Contextualism, Invariantism, and Linguistic Intuitions

My grad seminar this semester is on pragmatic encroachment–syllabus here, for those interested in what we are reading: Pragmatic Encroachment Seminar. Everything we are doing is stuff that gives me a reason to get up in the morning to do more epistemology, and I love getting to teach that kind of material!

This week we did chapters from Jason Stanley’s book Knowledge and Practical Interests, which is wonderful stuff! Got clear on the form of the view, from the programmatic proposal on page 89, where the idea is that the kind of invariantism Jason wants is one that claims four conditions necessary for knowledge and jointly sufficient (though I whine about the first condition, that knowledge of p requires that ~p is not a serious epistemic possibility, noting that any account which builds an account of epistemic possibility on top of the usual dual rule will find this condition introducing a hopeless circularity, as well as whining about the fact that there’s nothing here to address the Gettier problem).

And then we come to the arguments about costs and benefits of such a view, compared with contextualism, and indirectly with other views. The arguments concern a standard bank case, with Hannah the agent considering whether to go to the bank. Jason rightly notes the costs of his version of invariantism (noting that when the stakes shift higher between Thursday and Friday, his view might have to say that Hannah knew on Thursday that the bank is open on Saturdays, but didn’t know this on Friday). Jason tries to disarm this admittedly unintuitive result by showing that other views have other counterintuitive results. Especially, he wants to show that some standard versions of classical invariantism, which deny pragmatic encroachment, have unintuitive consequences.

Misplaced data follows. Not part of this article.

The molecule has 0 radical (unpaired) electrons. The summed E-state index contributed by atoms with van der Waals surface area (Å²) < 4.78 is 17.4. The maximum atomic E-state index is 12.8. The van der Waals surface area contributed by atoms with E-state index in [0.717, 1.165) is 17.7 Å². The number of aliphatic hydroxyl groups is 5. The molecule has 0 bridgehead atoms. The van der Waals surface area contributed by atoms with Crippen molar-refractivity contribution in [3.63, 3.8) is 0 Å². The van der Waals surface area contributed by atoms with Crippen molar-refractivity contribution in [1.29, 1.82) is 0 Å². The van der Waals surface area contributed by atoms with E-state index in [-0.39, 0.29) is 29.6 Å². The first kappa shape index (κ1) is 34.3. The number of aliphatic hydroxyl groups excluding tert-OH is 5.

The one I’ll remark on here is the one about what Jason reports reliabilists must say about fake barn country.

Here’s what Jason says about reliabilism:

Reliabilism captures this intuition [that in fake barn country one doesn’t know that the the object one is observing is a barn], because, in Ginet’s fake barn country, perception is not a reliable method. Nevertheless, we cannot say, of a person in fake barn country who is looking at a genuine barn:

“Poor Bill. He doesn’t know that is a barn. But if there were fewer fake barns around then he would know that is a barn.”